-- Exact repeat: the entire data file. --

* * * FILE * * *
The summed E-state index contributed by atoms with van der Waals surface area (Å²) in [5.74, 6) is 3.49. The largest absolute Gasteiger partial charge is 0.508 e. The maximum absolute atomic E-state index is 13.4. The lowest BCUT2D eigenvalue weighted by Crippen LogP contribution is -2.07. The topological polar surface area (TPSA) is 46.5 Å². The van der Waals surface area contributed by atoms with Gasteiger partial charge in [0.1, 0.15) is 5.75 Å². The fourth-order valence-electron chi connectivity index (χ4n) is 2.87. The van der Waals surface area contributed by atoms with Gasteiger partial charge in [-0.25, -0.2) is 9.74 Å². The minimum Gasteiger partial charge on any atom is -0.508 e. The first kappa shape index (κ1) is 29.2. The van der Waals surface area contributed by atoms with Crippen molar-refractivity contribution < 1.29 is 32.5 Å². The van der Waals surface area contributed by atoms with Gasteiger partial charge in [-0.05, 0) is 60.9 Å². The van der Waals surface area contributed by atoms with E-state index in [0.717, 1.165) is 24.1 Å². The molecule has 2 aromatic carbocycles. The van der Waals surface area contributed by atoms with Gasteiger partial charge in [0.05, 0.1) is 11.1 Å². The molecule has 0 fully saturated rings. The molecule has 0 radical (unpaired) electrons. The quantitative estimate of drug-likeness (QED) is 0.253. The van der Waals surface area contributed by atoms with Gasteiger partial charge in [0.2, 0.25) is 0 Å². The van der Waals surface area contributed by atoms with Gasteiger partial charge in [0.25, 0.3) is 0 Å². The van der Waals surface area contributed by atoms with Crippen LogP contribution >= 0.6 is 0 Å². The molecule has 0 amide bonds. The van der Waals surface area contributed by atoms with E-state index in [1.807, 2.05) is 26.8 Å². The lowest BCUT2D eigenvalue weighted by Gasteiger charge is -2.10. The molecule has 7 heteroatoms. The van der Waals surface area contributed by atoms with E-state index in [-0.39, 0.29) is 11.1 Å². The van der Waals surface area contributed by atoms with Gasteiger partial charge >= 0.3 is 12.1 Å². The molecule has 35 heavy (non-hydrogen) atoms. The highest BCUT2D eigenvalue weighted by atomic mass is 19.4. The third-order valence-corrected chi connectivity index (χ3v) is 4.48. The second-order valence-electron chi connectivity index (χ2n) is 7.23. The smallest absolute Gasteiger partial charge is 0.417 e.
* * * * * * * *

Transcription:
The summed E-state index contributed by atoms with van der Waals surface area (Å²) in [5.74, 6) is 3.49. The largest absolute Gasteiger partial charge is 0.508 e. The maximum absolute atomic E-state index is 13.4. The lowest BCUT2D eigenvalue weighted by Crippen LogP contribution is -2.07. The topological polar surface area (TPSA) is 46.5 Å². The van der Waals surface area contributed by atoms with Gasteiger partial charge in [0.1, 0.15) is 5.75 Å². The fourth-order valence-electron chi connectivity index (χ4n) is 2.87. The van der Waals surface area contributed by atoms with Gasteiger partial charge in [-0.25, -0.2) is 9.74 Å². The minimum Gasteiger partial charge on any atom is -0.508 e. The first kappa shape index (κ1) is 29.2. The van der Waals surface area contributed by atoms with Crippen molar-refractivity contribution < 1.29 is 32.5 Å². The van der Waals surface area contributed by atoms with Gasteiger partial charge in [-0.05, 0) is 60.9 Å². The van der Waals surface area contributed by atoms with E-state index in [0.717, 1.165) is 24.1 Å². The molecule has 2 aromatic carbocycles. The van der Waals surface area contributed by atoms with Gasteiger partial charge in [0.05, 0.1) is 11.1 Å². The molecule has 0 fully saturated rings. The molecule has 0 radical (unpaired) electrons. The quantitative estimate of drug-likeness (QED) is 0.253. The van der Waals surface area contributed by atoms with Gasteiger partial charge in [0.2, 0.25) is 0 Å². The van der Waals surface area contributed by atoms with Gasteiger partial charge in [0.25, 0.3) is 0 Å². The van der Waals surface area contributed by atoms with Crippen LogP contribution >= 0.6 is 0 Å². The molecule has 0 amide bonds. The van der Waals surface area contributed by atoms with E-state index in [1.807, 2.05) is 26.8 Å². The lowest BCUT2D eigenvalue weighted by Gasteiger charge is -2.10. The molecule has 7 heteroatoms. The van der Waals surface area contributed by atoms with E-state index in [-0.39, 0.29) is 11.1 Å². The van der Waals surface area contributed by atoms with Gasteiger partial charge >= 0.3 is 12.1 Å². The molecule has 35 heavy (non-hydrogen) atoms. The highest BCUT2D eigenvalue weighted by atomic mass is 19.4. The third-order valence-corrected chi connectivity index (χ3v) is 4.48. The second-order valence-electron chi connectivity index (χ2n) is 7.23. The smallest absolute Gasteiger partial charge is 0.417 e.